Bank Failures And Regulatory Inertia In Ghana : The Blame Game Commences
The Purpose of this article is to outline the debilitating issue of lack of corporate governance and regulatory supervision and enforcement within the banking sector in Ghana over the last decade (Between January 2009 to January 2019).
The main import is to get the timeline of issues in the banking sector, conduct table-top root cause analysis and to proffer solutions in enhancing a robust corporate governance and risk management regime.
The NDC Years January 2000 The first time I heard of the collapse of a bank in Ghana was that of 2 state banks in January 2000 When the erstwhile state banks, Bank for Housing and Construction and the Cooperative Bank Ghana collapsed following heavy losses.
Reasons assigned at the time for their demise was that the 3 state banks namely Ghana Commercial Bank, Bank for Housing and construction (BHC) and Ghana Cooperative Bank (C B) had loaned colossal amounts to a super market chain, to the tune of 120 billion cedis. The exchange rate at the time was $1- 4200 cedis. ($28 -29 Million dollars).
According to Serious Fraud Office report at the time, there was collusion between the management of the 3 banks and that of the super market chain. According to an article in modernghana.com, most political watchers at there were allegations that some of the funds were used to fund political activities, and bulk of withdrawals were made during the run-up to the December 1996 elections.
Someone may be asking, why is this writer going down memory lane? The answer to this question is simple. Over the years, There has been a lack of corporate governance and risk assessment in banks in Ghana. And the central bank seems to be at the mercy of the political Leadership.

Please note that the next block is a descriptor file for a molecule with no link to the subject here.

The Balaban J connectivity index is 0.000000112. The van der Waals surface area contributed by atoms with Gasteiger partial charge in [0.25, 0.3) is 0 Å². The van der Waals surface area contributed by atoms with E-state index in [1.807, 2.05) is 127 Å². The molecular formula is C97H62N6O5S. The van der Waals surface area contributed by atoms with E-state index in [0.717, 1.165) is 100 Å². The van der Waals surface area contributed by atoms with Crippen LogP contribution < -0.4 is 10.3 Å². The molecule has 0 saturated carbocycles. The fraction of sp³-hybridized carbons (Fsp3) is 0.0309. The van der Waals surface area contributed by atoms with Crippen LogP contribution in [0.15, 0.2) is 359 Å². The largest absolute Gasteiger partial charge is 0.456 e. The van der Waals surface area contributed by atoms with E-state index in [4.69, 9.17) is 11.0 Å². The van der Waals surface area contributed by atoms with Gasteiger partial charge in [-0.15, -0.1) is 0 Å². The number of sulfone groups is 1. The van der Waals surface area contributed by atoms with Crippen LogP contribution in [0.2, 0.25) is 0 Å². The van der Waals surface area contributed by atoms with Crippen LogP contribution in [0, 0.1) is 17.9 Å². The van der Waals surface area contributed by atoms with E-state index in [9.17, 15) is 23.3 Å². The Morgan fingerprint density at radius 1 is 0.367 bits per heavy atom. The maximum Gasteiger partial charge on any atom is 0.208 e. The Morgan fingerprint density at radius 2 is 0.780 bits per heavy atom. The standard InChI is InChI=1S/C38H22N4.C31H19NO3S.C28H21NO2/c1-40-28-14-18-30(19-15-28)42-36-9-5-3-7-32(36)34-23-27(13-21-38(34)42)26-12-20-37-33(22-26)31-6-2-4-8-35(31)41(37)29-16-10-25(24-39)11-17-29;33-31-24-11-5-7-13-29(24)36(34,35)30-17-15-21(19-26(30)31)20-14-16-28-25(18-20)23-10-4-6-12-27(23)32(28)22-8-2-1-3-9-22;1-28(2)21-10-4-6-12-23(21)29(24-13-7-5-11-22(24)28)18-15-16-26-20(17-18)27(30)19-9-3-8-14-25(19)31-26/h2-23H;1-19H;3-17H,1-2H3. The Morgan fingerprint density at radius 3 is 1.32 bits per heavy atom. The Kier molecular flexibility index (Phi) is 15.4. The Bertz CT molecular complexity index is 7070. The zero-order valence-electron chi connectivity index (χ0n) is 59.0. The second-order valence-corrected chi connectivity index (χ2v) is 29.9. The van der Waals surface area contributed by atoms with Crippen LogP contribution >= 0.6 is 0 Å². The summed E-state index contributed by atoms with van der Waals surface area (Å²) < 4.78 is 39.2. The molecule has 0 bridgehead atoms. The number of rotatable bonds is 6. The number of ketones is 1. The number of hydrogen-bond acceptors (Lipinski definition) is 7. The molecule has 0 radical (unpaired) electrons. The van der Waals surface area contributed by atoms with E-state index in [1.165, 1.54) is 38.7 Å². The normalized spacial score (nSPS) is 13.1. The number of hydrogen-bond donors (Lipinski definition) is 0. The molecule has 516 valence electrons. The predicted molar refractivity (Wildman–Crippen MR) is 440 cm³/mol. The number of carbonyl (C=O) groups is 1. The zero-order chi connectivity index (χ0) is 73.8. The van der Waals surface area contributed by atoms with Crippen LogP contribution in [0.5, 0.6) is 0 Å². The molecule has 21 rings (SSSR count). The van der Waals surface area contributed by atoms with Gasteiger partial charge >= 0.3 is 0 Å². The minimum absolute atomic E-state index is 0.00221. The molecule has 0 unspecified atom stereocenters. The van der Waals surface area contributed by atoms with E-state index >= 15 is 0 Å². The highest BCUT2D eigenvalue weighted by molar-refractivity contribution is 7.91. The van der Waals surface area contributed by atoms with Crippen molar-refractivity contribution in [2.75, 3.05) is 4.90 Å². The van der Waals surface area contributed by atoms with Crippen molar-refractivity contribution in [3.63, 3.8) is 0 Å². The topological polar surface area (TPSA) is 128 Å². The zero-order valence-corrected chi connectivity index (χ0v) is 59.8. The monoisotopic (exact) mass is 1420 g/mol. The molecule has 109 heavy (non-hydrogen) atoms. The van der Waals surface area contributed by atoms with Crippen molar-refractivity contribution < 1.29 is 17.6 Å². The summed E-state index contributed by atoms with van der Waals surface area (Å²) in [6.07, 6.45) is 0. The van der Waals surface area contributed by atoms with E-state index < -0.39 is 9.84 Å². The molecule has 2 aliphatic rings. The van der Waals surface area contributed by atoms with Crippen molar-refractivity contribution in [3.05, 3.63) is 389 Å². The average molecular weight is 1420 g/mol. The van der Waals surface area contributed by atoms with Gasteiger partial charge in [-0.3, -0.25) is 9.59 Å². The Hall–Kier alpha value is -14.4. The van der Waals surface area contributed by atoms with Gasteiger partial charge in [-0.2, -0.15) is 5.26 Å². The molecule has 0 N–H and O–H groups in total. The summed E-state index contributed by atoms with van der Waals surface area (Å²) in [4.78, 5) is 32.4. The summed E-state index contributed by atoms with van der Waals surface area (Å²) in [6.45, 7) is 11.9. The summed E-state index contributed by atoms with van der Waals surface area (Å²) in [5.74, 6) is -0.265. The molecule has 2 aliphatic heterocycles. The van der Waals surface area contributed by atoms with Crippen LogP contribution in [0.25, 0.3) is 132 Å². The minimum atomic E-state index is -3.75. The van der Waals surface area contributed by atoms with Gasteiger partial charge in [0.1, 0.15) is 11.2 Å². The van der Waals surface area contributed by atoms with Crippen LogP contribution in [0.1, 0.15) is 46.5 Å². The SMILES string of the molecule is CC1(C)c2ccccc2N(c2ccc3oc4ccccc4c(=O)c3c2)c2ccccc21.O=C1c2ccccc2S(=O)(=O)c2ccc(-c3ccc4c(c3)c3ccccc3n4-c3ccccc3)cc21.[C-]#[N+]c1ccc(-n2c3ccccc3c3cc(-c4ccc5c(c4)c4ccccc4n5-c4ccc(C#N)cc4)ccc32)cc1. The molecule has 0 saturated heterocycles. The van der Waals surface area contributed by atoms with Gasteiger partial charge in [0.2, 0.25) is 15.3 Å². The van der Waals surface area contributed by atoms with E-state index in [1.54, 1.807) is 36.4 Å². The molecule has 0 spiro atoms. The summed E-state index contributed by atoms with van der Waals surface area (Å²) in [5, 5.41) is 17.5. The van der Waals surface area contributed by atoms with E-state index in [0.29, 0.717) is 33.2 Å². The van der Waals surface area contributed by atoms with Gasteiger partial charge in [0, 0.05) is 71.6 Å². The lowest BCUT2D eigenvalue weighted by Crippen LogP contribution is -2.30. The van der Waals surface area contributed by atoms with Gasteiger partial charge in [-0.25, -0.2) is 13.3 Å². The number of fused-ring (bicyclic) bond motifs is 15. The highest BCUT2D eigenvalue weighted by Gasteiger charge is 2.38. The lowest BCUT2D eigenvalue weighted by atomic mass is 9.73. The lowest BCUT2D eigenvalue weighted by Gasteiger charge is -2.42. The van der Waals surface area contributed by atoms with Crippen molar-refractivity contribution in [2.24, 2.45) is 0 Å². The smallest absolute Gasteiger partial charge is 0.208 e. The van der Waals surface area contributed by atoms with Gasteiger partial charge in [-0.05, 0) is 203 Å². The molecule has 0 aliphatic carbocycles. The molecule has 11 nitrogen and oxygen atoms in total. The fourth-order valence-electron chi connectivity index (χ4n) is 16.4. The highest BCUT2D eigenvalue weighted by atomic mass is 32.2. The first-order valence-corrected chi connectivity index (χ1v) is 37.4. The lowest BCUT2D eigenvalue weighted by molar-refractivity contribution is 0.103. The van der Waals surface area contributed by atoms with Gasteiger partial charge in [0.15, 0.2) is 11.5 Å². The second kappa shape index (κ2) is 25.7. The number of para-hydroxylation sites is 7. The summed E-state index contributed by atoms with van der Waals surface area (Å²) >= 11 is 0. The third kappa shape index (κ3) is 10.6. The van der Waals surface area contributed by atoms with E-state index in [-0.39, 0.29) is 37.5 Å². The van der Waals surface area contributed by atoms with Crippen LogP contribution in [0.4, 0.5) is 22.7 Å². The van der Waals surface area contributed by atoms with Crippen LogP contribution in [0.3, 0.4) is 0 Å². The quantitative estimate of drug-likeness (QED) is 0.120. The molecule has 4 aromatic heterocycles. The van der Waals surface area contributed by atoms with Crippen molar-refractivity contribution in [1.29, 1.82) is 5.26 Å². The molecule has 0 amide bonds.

The NDC Years January 2009 to December 2016 It should be instructive to note that most of the banking crises facing Ghana, had its offshoot during the period when a particular party was in power from 2010 to December 2016.
The issue of Bank collapse and lack of supervision has again reared its ugly head.
In 2017, The Bank of Ghana revoked the licenses of 2 banks namely: Capital Bank, UT Bank. The Ghana Commercial Bank did an asset purchase of these two banks and absorbed the deposits of these banks.
The Central banks report of these 2 banks, identified a string of Corporate governance lapse.
The rot, according to reports started right from the time these two banks were given their banking licenses. These two banks started of as micro finance companies; in the case of Capital Bank, it was granted provisional license in 2012, and full license in December 2013.
UT Bank, on the other hand became fully operational in 2009, and was listed on the Ghana stock exchange in 2010.
Capital adequacy and related party transactions were cited as leading to the collapse of UT and Capital Bank.
Anecdotal evidence on social media portended a very worrying trend.
The board chairman, after the demise of the Bank, asserted that he could not be blamed since he was not part of the day-day management of the bank.
This to me is worrying, it seems the gatekeepers of our savings and hard earned cash are not even. Aware of their fiduciary duties as board chairmen. Some years prior, this same person had intimate that “banking was easy it was just debit and credit”. 
Further more, in the case of UT bank ( a listed company) it had certain duties and obligations.
It had compliance obligations they had to contend with namely: with the Central bank ( its primary regulator as a bank). It also had to contend with regulatory provisions of SEC which was the Listing authority, and the Ghana Stock Exchange's Listing rules.
It failed to adhere to its regulatory obligations. For years, had failed to file an audited Annual Report to the central bank and SEC. These infractions breached the banks listing obligations to the Ghana Stock Exchange, its shareholders as well as the Bank of Ghana's prudential and supervision regime.
Bad corporate governance was cited as a causative factor for the demise of UT Bank and Capital Bank in addition issues of capital adequacy. Management and board members were linked to a series of related party transaction in violation of Banking laws in Ghana.